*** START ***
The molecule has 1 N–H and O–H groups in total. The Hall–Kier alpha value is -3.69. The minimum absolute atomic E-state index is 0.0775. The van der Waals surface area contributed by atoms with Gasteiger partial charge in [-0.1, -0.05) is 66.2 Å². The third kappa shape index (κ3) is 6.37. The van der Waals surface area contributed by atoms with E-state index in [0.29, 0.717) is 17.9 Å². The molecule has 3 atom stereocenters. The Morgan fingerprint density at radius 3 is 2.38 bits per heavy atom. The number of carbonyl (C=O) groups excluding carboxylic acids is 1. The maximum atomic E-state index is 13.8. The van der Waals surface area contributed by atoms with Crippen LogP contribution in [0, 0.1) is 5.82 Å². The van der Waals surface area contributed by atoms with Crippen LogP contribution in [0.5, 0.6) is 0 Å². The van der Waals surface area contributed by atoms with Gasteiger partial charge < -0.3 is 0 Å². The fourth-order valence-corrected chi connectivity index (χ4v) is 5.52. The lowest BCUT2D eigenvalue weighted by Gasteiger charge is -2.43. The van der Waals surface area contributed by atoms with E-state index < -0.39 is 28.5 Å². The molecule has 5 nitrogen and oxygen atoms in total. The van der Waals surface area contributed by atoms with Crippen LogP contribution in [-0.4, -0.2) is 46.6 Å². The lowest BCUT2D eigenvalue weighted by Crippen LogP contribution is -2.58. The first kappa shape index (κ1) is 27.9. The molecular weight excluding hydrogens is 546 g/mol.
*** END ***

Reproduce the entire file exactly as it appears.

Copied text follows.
The molecule has 1 N–H and O–H groups in total. The Hall–Kier alpha value is -3.69. The minimum absolute atomic E-state index is 0.0775. The van der Waals surface area contributed by atoms with Gasteiger partial charge in [-0.1, -0.05) is 66.2 Å². The third kappa shape index (κ3) is 6.37. The van der Waals surface area contributed by atoms with E-state index in [0.29, 0.717) is 17.9 Å². The molecule has 3 atom stereocenters. The Morgan fingerprint density at radius 3 is 2.38 bits per heavy atom. The number of carbonyl (C=O) groups excluding carboxylic acids is 1. The maximum atomic E-state index is 13.8. The van der Waals surface area contributed by atoms with Crippen LogP contribution in [0, 0.1) is 5.82 Å². The van der Waals surface area contributed by atoms with Crippen LogP contribution in [0.5, 0.6) is 0 Å². The van der Waals surface area contributed by atoms with Gasteiger partial charge < -0.3 is 0 Å². The fourth-order valence-corrected chi connectivity index (χ4v) is 5.52. The lowest BCUT2D eigenvalue weighted by Gasteiger charge is -2.43. The van der Waals surface area contributed by atoms with E-state index < -0.39 is 28.5 Å². The molecule has 5 nitrogen and oxygen atoms in total. The van der Waals surface area contributed by atoms with Crippen LogP contribution in [-0.4, -0.2) is 46.6 Å². The lowest BCUT2D eigenvalue weighted by Crippen LogP contribution is -2.58. The first kappa shape index (κ1) is 27.9. The molecular weight excluding hydrogens is 546 g/mol.